Hylonome’s claim to fame is being one of the few, if not the only female centaur mentioned in the Greek Myths. Specifically in Ovid’s The Metamorphoses where she is mentioned as the mate to the centaur Cyllarus. When Cyllarus was killed during the battle with the Lapiths, Hylonome took the spear that killed her husband and impaled herself on it as she couldn’t bear living without him.

Pholus

Considered a civilized Centaur like Chiron, Pholus met his end when he invited the hero Hercules to dine with him. All was well until Hercules requested some wine to drink, which Pholus eventually produced. This wine was sacred and a rather potent brew, given to Pholus by the god Dionysus. When the wine was opened, the strong, heady aromas and alcohol lured in the other Centaurs who soon began a drunken brawl. Pholus was killed during this fight either by an accidental arrow shot or dropping a poisoned arrow on his hoof when he went to pull it from a dead comrade. Some scholars will say that either the constellations of Sagittarius or Centaurus represent Pholus.

Nessus

Nessus is a centaur who ran a foul of Hercules and was driven from his home in Arcadia. He set himself up as a ferryman on the river Evenus, claiming that he had been appointed that position by the gods. Later, Nessus found himself with the task of ferrying Heracules’ bride, Deianeira while Hercules crossed the river by himself. Nessus took advantage of the situation in an attempt to rape Deianeira. Hercules stopped this by shooting Nessus with a poisoned arrow. As he was dying, Nessus convinced Deianeira that a love charm made from his blood would insure Hercules’ faithfulness. What Deianeira didn’t know, was this blood was really poison and it is this poison that is responsible for Hercules’ death.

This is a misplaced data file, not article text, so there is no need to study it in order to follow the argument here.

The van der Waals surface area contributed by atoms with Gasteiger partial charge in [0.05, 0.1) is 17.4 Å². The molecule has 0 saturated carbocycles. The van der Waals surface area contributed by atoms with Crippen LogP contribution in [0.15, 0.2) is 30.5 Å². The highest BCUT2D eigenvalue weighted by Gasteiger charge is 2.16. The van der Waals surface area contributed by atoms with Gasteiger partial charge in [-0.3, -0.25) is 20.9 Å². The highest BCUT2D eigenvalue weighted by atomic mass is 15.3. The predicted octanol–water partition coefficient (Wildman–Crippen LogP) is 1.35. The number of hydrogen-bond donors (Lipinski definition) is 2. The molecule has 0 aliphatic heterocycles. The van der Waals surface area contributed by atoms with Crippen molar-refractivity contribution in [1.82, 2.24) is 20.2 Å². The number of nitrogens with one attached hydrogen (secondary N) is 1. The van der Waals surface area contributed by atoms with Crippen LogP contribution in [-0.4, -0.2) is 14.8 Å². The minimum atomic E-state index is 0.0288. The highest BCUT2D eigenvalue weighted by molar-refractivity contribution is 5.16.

Rhoecus

Rhoecus is the other of two centaurs foolish enough to try and rape Atalanta. He too was killed by an arrow shot by Atalanta.

Centauromachy

Probably the most well known incident involving the centaurs was when they were invited to a wedding. King Peirithous of the Lapiths, had inherited part of Thessaly from his father Ixion. The Centaurs also being descendants of Ixion, claimed they were entitled to part of the land as well. After the first series of battles were fought, Peirithous sought to try and arrange a peace by inviting the Centaurs to the aforementioned wedding.

At this wedding, the Centaurs proceeded to get very drunk, this being their first encounter with wine and alcohol. With their inhibitions lowered, the Centaurs got very violent and riotous. With the centaur Eurytion leading them, they tried to carry off Hippodamia, Pirithous’s bride and the rest of the Lapith women to rape them. This resulted in another battle and the Centaurs were driven off and away from the area.

The hero Theseus, a founder of cities helped Pirithous fight off the Centaurs. Another hero who was present was Caeneus. He was said to be invulnerable to weapons, but that didn’t stop the Centaurs from beating Caeneus into the earth using rocks and branches.